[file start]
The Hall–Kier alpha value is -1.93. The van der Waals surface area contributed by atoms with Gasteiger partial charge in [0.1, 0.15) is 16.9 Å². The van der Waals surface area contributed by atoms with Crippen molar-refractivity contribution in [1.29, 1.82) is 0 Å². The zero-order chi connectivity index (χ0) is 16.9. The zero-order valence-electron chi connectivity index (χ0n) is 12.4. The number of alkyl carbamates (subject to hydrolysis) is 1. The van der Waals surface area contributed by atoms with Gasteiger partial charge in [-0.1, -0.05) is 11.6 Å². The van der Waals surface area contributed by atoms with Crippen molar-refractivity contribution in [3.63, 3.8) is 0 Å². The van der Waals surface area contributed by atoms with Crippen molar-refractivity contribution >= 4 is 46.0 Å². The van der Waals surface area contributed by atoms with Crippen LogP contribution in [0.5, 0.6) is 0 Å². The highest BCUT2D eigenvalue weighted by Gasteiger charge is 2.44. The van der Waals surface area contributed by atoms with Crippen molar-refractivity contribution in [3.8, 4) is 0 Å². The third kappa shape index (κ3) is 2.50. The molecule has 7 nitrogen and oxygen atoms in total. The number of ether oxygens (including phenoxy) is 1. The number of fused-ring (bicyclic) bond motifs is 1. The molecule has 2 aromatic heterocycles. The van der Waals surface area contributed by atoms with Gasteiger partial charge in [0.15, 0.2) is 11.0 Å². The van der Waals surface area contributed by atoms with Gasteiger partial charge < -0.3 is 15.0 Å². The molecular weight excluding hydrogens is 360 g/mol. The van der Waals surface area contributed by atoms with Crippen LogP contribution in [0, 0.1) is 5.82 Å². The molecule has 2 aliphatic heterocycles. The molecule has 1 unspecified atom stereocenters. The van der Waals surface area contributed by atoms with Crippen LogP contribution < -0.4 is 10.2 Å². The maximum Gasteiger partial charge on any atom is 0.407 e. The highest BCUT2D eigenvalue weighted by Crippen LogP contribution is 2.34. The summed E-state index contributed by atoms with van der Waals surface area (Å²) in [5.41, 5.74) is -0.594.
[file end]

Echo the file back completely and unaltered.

The Hall–Kier alpha value is -1.93. The van der Waals surface area contributed by atoms with Gasteiger partial charge in [0.1, 0.15) is 16.9 Å². The van der Waals surface area contributed by atoms with Crippen molar-refractivity contribution in [1.29, 1.82) is 0 Å². The zero-order chi connectivity index (χ0) is 16.9. The zero-order valence-electron chi connectivity index (χ0n) is 12.4. The number of alkyl carbamates (subject to hydrolysis) is 1. The van der Waals surface area contributed by atoms with Gasteiger partial charge in [-0.1, -0.05) is 11.6 Å². The van der Waals surface area contributed by atoms with Crippen molar-refractivity contribution in [3.63, 3.8) is 0 Å². The van der Waals surface area contributed by atoms with Crippen molar-refractivity contribution >= 4 is 46.0 Å². The van der Waals surface area contributed by atoms with Crippen LogP contribution in [0.5, 0.6) is 0 Å². The highest BCUT2D eigenvalue weighted by Gasteiger charge is 2.44. The van der Waals surface area contributed by atoms with Crippen molar-refractivity contribution in [3.8, 4) is 0 Å². The third kappa shape index (κ3) is 2.50. The molecule has 7 nitrogen and oxygen atoms in total. The number of ether oxygens (including phenoxy) is 1. The number of fused-ring (bicyclic) bond motifs is 1. The molecule has 2 aromatic heterocycles. The van der Waals surface area contributed by atoms with Gasteiger partial charge in [0.15, 0.2) is 11.0 Å². The van der Waals surface area contributed by atoms with Gasteiger partial charge < -0.3 is 15.0 Å². The molecular weight excluding hydrogens is 360 g/mol. The van der Waals surface area contributed by atoms with Crippen LogP contribution in [0, 0.1) is 5.82 Å². The molecule has 2 aliphatic heterocycles. The molecule has 1 unspecified atom stereocenters. The van der Waals surface area contributed by atoms with Crippen LogP contribution < -0.4 is 10.2 Å². The maximum Gasteiger partial charge on any atom is 0.407 e. The highest BCUT2D eigenvalue weighted by Crippen LogP contribution is 2.34. The summed E-state index contributed by atoms with van der Waals surface area (Å²) in [5.41, 5.74) is -0.594.